Pang joins a growing list of authors who offer to help us battle our addiction to technology. This month also sees the publication of Catherine Steiner-Adair’s “The Big Disconnect: Protecting Childhood and Family Relationships in the Digital Age,” addressed to parents suffering anxiety about what their kids are doing on their computers in the privacy of their rooms and the sinkhole of time they fall into while doing it. For the aggravations and etiquette of online communication, see John Freeman’s “The Tyranny of Email: The Four-Thousand Year Journey to Your Inbox” or David Shipley and Will Schwalbe’s “SEND: Why People Email So Badly and How to Do It Better.”
Unlike some of these others, “The Distraction Addition” is not framed as a self-help book, despite the clunky how-to subtitle. It’s a thoughtful examination of the perils of our computing overdose and a historical overview of how technological advances change consciousness. A “professional futurist” with a doctorate in the history of science, Pang urges an approach that he calls “contemplative computing.” He asks that you pay Zen-like attention to “how your mind and body interact with computers and how your attention and creativity are influenced by technology.”
Pang’s first job is to disabuse you of the common misconception that doing two things at once allows you to get more done. What is commonly called multitasking is, in fact, switch tasking, and its deleterious effects on productivity are well documented. “When you’re constantly interrupted by external things — the phone, texts, people with ‘just one quick question,’ clients, children — by self-generated interruptions, or by your own efforts to multitask and juggle several tasks at once, the chronic distractions erode your sense of having control of your life. They don’t just derail your train of thought. They make you lose yourself.”
Pang doesn’t advocate returning to a pre-Internet world, some Eden of pure solitude, complete with birdsong. “If the Buddha was alive,” one of his interview subjects notes, “would he use Facebook or blog? I think he would.” Instead, he asks you to “take a more ecological view of your relationships with technologies and look for ways devices or media may be making specific tasks easier or faster but at the same time making your work and life harder.” For instance, he documents how using a washing machine is certainly easier than beating your clothes against rocks, and yet the modern housewife spends far more time doing laundry than her forebears. Similarly — as we’ve all experienced — the elaborate e-mail chains with endless reply-alls cluttering our inboxes are a less economical way to solve problems than picking up the phone or actually meeting face-to-face.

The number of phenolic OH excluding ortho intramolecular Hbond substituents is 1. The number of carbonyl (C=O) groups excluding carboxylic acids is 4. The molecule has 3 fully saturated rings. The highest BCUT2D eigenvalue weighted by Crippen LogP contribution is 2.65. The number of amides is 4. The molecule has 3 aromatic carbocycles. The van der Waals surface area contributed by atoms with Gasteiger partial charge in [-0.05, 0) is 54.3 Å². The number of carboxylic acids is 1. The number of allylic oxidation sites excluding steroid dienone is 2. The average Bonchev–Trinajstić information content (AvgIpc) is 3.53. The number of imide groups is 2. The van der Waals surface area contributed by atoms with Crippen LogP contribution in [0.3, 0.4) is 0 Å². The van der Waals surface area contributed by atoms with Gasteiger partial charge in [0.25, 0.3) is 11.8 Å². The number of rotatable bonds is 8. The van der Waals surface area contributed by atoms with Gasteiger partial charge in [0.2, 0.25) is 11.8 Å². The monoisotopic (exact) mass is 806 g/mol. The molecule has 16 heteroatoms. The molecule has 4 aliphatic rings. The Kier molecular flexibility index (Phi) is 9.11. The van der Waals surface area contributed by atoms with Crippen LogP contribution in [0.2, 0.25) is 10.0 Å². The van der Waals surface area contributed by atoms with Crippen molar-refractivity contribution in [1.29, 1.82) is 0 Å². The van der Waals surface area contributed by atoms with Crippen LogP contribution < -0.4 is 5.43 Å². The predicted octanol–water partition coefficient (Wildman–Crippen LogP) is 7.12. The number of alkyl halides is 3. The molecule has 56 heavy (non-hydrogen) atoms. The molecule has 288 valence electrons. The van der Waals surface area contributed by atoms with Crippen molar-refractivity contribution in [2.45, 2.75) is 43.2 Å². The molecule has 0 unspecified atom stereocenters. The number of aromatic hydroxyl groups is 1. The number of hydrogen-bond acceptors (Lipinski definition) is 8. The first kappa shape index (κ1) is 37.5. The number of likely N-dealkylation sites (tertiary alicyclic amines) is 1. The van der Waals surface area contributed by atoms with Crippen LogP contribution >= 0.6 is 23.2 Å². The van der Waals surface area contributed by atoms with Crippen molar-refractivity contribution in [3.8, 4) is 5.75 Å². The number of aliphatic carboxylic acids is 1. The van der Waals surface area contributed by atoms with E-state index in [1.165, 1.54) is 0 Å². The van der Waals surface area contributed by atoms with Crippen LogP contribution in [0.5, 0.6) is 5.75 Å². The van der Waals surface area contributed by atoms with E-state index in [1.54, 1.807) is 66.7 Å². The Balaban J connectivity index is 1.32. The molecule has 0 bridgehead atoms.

“The Distraction Addiction” is particularly fascinating on how technologies have changed certain fields of endeavor — often for the worse. For architects, computer-aided design has become essential but in some ways has cheapened the design process. As one architect puts it, “Architecture is first and foremost about thinking . . . and drawing is a [more] productive way of thinking” than CAD. Writing and research, too, often require slowness, indirection. According to Pang, Charles Darwin spent his most productive hours taking daily brisk walks around his estate. And it has been documented that people who read e-books retain less than those who read hard copies.
Somewhat less scintillating are Pang’s solutions for kicking the Internet habit. He recommends the usual behavior-modification approaches, familiar to anyone who has completed a smoking-cessation program. Keep logs to study your online profile and decide what you can knock out, download a program like Freedom that locks you out of your browser, or take a “digital Sabbath”: “Unless you’re a reporter, currency speculator, or emergency-department doctor, you’ll discover that your world doesn’t fall apart when you go offline.”
These solutions may seem obvious, but think of all of the diet books that recommend the revolutionary prescription of eating less if you want to lose weight. Easier said. Take heart: As Pang documents, in the future virtual imaging will allow us to see ourselves getting thinner as we diet and exercise, and studies have shown that actually seeing our better potential selves will keep us on the treadmill longer.
Congratulations, by the way, if you managed to read all of these words uninterrupted. As a reward, you could watch “Monk needs help opening a book” on YouTube, in which a professional of yore goes to a medieval help desk and complains about how much he preferred the scroll. Pang would probably approve, since his book brings us back to the cavemen and their first tools to make the point that adapting to technological advances has never been easy or automatic.
is the author of five novels, most recently “Love Bomb.” She is a professor at Rutgers University in Camden, N.J.